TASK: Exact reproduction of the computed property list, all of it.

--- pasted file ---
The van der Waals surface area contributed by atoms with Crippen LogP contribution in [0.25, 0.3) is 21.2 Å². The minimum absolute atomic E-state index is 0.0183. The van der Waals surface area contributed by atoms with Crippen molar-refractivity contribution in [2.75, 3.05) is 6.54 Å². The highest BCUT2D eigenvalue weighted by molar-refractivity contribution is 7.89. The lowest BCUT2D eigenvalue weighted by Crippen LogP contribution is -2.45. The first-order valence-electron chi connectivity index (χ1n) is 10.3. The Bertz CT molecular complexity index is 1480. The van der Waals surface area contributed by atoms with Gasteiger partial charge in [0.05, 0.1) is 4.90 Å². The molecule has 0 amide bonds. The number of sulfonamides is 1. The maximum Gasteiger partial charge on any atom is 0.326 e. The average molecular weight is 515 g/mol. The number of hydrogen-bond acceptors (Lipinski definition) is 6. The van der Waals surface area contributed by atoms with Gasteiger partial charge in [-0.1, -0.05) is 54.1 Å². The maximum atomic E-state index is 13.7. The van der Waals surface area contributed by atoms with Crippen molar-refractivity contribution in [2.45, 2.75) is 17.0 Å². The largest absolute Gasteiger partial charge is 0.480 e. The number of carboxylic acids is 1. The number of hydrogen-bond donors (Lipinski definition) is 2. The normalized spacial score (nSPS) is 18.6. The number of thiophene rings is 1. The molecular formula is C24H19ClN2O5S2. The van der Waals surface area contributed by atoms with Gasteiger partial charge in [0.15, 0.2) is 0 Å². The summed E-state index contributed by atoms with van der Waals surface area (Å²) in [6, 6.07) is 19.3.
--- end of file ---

The van der Waals surface area contributed by atoms with Crippen LogP contribution in [0.25, 0.3) is 21.2 Å². The minimum absolute atomic E-state index is 0.0183. The van der Waals surface area contributed by atoms with Crippen molar-refractivity contribution in [2.75, 3.05) is 6.54 Å². The highest BCUT2D eigenvalue weighted by molar-refractivity contribution is 7.89. The lowest BCUT2D eigenvalue weighted by Crippen LogP contribution is -2.45. The first-order valence-electron chi connectivity index (χ1n) is 10.3. The Bertz CT molecular complexity index is 1480. The van der Waals surface area contributed by atoms with Gasteiger partial charge in [0.05, 0.1) is 4.90 Å². The molecule has 0 amide bonds. The number of sulfonamides is 1. The maximum Gasteiger partial charge on any atom is 0.326 e. The average molecular weight is 515 g/mol. The number of hydrogen-bond acceptors (Lipinski definition) is 6. The van der Waals surface area contributed by atoms with Gasteiger partial charge in [-0.1, -0.05) is 54.1 Å². The maximum atomic E-state index is 13.7. The van der Waals surface area contributed by atoms with Crippen molar-refractivity contribution in [2.45, 2.75) is 17.0 Å². The largest absolute Gasteiger partial charge is 0.480 e. The number of carboxylic acids is 1. The number of hydrogen-bond donors (Lipinski definition) is 2. The normalized spacial score (nSPS) is 18.6. The number of thiophene rings is 1. The molecular formula is C24H19ClN2O5S2. The van der Waals surface area contributed by atoms with Gasteiger partial charge in [0.15, 0.2) is 0 Å². The summed E-state index contributed by atoms with van der Waals surface area (Å²) in [6, 6.07) is 19.3.